As a marketer, I realize there is a never-ending list of advice, freely provided to restaurant owners, promising them a one-size-fits-all solution for their business. As if it were that simple. Marketing is complex, but with some common sense and help, you can get the most out of the whole 15 minutes you have to dedicate to it each day.
Know Your Business and its Environment
A SWOT analysis gives a complete picture of what is going on and helps you organize your thoughts and prioritize your actions.
While it may seem pretty obvious, it is worth reflecting on it and truly asking yourself the hard questions. Professional marketers and strategists swear by the SWOT analysis. SWOT stands for the Strengths, Weaknesses, Opportunities and Threats to your business. You can greatly benefit from putting such an analysis together for your restaurant. A SWOT analysis shouldn’t take very long and can be updated on a regular basis. It gives a complete picture of what is going on and helps you organize your thoughts and prioritize your actions.
Take a piece of paper and divide it into four squares. In one square, define the strengths of your business: Is it a great location or a unique menu? In an adjacent square, write what you consider the weaknesses of your business: Is it a lack of serving staff or a difficulty procuring specific ingredients?
On the two remaining squares, you can list the opportunities and threats that are beyond your control but have inevitable impacts on your business. It can be trends, such as a strong demand for organic meals, and events, such as the grand opening of a competitor across the street.
With this in hand, you can now define what you are going to do to mitigate your weaknesses and react to the threats, while promoting your strengths and benefiting from potential opportunities.
Know Your Customers and Evolve with Them
If years of marketing have taught me one thing, it is that common sense can be my worst enemy. We are all the results of our own upbringing and social backgrounds, and while we can be pretty smart and savvy, it is impossible for one person to think like every single segment of the population. When starting any type of business, we come with preconceived ideas of whom our customers will be and what they will want to see on our shelves — or in our case, on our menu. However, we have to be ready to consistently re-evaluate our decisions, our offerings and our customer target. For example, Facebook was created for University students and young adults, in general; its creators believed it would be all the rage amongst young adults. While there is no denying that it has been quite a success, the creators never anticipated that older adults would actually be one of its largest user groups. With 20/20 hindsight, it makes sense; Facebook is easy to use and allows you to reconnect and stay connected with far away relatives and friends, even though it was not initially created with that group in mind.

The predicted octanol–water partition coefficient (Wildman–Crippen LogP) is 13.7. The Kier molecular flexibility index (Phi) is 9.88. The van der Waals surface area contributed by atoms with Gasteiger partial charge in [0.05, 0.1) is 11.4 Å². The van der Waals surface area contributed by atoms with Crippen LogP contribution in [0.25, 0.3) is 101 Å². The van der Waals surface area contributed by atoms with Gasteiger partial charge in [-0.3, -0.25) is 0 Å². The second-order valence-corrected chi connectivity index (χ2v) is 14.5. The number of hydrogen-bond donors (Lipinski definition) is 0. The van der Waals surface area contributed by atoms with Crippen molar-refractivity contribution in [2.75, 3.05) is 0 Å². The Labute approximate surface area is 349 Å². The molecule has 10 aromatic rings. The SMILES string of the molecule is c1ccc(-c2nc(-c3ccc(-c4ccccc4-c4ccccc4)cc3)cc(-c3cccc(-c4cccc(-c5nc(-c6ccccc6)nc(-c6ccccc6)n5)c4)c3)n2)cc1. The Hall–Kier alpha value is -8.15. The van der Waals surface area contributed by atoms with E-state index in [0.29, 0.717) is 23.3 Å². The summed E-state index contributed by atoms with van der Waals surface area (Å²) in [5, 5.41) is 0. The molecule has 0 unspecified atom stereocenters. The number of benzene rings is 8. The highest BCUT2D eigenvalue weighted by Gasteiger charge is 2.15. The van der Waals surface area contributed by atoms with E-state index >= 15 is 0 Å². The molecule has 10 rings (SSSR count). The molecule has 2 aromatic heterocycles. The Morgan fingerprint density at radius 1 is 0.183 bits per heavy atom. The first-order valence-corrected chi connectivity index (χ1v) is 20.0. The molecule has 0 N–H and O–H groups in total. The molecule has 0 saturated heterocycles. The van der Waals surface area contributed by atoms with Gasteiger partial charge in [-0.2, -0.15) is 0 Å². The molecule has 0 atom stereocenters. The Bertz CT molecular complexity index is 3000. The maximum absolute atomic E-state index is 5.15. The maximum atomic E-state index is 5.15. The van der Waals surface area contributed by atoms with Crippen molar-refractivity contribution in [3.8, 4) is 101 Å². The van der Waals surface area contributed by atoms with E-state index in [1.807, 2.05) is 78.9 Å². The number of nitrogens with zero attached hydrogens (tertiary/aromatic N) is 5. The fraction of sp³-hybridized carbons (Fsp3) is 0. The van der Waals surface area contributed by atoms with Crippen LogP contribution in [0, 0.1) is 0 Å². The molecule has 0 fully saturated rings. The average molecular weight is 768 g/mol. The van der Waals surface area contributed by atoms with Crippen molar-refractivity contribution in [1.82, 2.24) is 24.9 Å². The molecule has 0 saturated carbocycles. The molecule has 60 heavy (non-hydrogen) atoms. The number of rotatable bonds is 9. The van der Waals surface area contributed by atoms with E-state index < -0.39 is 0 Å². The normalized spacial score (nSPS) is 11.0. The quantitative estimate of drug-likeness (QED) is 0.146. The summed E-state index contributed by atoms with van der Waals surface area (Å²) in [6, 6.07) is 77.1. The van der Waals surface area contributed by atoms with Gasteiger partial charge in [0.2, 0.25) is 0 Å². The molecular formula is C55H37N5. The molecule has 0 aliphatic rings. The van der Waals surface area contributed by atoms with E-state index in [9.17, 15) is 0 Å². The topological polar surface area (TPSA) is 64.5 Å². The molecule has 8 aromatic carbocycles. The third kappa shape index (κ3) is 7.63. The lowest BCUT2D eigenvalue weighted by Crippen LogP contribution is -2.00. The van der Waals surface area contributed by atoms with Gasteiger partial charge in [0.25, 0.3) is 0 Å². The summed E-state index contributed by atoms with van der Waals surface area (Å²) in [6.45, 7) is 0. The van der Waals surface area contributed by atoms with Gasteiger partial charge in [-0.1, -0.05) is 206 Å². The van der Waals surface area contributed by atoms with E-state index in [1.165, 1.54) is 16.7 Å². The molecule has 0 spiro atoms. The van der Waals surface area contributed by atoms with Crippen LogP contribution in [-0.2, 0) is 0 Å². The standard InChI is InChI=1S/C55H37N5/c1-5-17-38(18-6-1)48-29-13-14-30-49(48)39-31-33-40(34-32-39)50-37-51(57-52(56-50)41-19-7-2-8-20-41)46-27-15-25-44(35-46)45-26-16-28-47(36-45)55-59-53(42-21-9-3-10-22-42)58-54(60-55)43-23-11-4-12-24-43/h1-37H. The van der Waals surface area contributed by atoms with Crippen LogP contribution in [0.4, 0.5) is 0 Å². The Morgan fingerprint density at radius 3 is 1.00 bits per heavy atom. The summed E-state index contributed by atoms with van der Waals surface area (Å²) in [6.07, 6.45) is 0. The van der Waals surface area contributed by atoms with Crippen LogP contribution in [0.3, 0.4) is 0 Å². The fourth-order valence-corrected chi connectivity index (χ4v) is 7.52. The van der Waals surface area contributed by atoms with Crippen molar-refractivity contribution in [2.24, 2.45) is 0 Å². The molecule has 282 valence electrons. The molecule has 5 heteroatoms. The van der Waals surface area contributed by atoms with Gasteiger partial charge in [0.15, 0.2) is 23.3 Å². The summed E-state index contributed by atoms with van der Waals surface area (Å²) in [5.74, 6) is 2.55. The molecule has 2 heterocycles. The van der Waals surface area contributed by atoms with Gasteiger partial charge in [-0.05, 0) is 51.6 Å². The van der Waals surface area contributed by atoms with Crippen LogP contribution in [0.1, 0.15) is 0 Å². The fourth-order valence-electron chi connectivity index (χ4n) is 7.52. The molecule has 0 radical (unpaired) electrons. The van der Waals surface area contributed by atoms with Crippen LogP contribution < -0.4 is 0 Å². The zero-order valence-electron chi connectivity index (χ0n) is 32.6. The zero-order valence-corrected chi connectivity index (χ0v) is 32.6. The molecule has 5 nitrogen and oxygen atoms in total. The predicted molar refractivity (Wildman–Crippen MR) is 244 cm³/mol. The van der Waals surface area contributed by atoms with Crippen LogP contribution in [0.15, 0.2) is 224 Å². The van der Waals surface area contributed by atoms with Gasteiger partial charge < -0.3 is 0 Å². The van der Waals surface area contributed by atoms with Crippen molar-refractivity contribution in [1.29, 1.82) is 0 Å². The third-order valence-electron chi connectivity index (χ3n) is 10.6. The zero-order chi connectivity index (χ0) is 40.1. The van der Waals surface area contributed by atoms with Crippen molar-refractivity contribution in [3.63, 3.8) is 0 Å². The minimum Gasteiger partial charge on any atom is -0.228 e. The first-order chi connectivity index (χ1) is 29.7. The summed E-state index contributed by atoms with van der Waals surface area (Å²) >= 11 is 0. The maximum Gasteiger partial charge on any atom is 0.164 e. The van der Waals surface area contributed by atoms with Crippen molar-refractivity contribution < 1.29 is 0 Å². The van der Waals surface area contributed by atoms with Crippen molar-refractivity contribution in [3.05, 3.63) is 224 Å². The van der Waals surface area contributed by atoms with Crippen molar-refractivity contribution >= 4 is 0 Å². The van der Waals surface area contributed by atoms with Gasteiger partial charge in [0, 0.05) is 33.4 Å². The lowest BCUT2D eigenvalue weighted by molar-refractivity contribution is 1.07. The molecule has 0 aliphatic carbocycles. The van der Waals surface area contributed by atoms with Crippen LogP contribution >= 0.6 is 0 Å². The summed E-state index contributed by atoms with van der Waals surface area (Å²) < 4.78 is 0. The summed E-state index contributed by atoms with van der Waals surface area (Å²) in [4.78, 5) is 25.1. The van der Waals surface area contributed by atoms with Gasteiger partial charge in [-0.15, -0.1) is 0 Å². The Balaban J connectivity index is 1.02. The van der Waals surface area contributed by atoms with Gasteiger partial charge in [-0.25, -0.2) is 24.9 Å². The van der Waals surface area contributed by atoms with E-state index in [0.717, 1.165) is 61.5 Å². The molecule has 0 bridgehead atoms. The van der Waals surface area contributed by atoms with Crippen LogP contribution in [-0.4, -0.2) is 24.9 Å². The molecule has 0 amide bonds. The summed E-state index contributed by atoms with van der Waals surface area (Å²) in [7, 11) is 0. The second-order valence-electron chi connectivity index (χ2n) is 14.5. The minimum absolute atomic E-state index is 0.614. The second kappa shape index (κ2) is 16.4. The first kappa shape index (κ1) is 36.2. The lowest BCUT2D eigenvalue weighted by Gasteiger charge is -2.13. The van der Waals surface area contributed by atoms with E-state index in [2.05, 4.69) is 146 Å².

The same goes for your restaurant. Let’s say you are located next to a university and believe most of your customers will be students who are going to want cheap coffees and sandwiches. Don’t get stuck in that mindset. Be open; observe and communicate with your customer base. Very few businesses open and stay exactly the same as when they first opened their doors. Google started as a search engine, and while they still offer that service, they have grown into an advertising giant amongst many of the services they provide. So be ready to observe and evolve with the demand while remaining true to your value.
Know Your Staff and Acknowledge their Role in Your Own Success
By now, you know how hard it is to hire reliable, flexible, yet friendly employees. In the long run, it will be worth your while to find those rare birds and make sure you retain them.
First, make them feel welcome and like a part of the team on day one – this goes for everyone on the team, from the busboy to the front hostess. Many companies have been training every single one of their employees to be front-of-the-line employees and there is a good reason. Customer service doesn’t start and stop with employees in the restaurant room, it also applies when the customer crosses paths with the chef on the way to the restrooms, or when you walk around the restaurant and see the kitchen staff on a break. And even when members of your staff leave your restaurant but are still wearing their work attire, they are still representing your brand, so make sure they understand that.
Very few businesses open and stay exactly the same as when they first opened their doors.
Second, encourage them to work as a team. There are different schools of thought on the subject, but there is a very popular restaurant in my hometown where the serving staff works as one and shares all the tips equally among the staff. As a result, you can ask any waiter or waitress for anything and they will help you. They also have a common interest for everyone to be smiling and polite, so peer pressure works in your favor. It has definitely been a successful strategy for that place.
Also, provide your staff with good technology that makes their life easier. The customers will thank you for faster, more responsive service, and your employees will appreciate a general manager who listens to their requests and makes sure they have all the tools they need to do an amazing job. It also goes a long way to prove you care about them and about the service they provide to your guests. And if you have to let them go, do it humanely and with discretion. Remember that the others are watching and will appreciate if you respect their co-workers even if they don’t always deserve it.